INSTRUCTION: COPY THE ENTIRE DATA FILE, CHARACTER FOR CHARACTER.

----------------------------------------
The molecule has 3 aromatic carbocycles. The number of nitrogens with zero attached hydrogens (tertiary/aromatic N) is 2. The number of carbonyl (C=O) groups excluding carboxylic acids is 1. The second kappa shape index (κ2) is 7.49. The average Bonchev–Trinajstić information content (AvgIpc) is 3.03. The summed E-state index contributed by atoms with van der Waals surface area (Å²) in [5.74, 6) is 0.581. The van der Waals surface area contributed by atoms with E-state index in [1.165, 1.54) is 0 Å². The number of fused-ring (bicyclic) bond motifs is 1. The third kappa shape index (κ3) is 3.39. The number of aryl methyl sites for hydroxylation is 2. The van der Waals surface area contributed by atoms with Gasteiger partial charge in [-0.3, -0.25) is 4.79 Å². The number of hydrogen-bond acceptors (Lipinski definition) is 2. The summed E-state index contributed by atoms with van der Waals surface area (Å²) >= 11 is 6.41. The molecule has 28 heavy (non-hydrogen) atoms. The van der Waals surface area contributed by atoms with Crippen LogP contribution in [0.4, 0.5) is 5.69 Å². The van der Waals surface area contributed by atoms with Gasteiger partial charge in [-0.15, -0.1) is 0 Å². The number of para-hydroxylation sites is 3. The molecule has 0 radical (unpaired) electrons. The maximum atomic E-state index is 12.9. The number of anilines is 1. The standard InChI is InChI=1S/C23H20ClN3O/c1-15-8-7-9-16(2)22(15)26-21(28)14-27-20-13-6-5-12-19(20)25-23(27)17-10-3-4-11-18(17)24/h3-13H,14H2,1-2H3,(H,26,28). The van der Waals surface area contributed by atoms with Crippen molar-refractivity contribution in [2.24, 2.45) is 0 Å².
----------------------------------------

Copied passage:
The molecule has 3 aromatic carbocycles. The number of nitrogens with zero attached hydrogens (tertiary/aromatic N) is 2. The number of carbonyl (C=O) groups excluding carboxylic acids is 1. The second kappa shape index (κ2) is 7.49. The average Bonchev–Trinajstić information content (AvgIpc) is 3.03. The summed E-state index contributed by atoms with van der Waals surface area (Å²) in [5.74, 6) is 0.581. The van der Waals surface area contributed by atoms with E-state index in [1.165, 1.54) is 0 Å². The number of fused-ring (bicyclic) bond motifs is 1. The third kappa shape index (κ3) is 3.39. The number of aryl methyl sites for hydroxylation is 2. The van der Waals surface area contributed by atoms with Gasteiger partial charge in [-0.3, -0.25) is 4.79 Å². The number of hydrogen-bond acceptors (Lipinski definition) is 2. The summed E-state index contributed by atoms with van der Waals surface area (Å²) >= 11 is 6.41. The molecule has 28 heavy (non-hydrogen) atoms. The van der Waals surface area contributed by atoms with Crippen LogP contribution in [0.4, 0.5) is 5.69 Å². The van der Waals surface area contributed by atoms with Gasteiger partial charge in [-0.15, -0.1) is 0 Å². The number of para-hydroxylation sites is 3. The molecule has 0 radical (unpaired) electrons. The maximum atomic E-state index is 12.9. The number of anilines is 1. The standard InChI is InChI=1S/C23H20ClN3O/c1-15-8-7-9-16(2)22(15)26-21(28)14-27-20-13-6-5-12-19(20)25-23(27)17-10-3-4-11-18(17)24/h3-13H,14H2,1-2H3,(H,26,28). The van der Waals surface area contributed by atoms with Crippen molar-refractivity contribution in [2.24, 2.45) is 0 Å².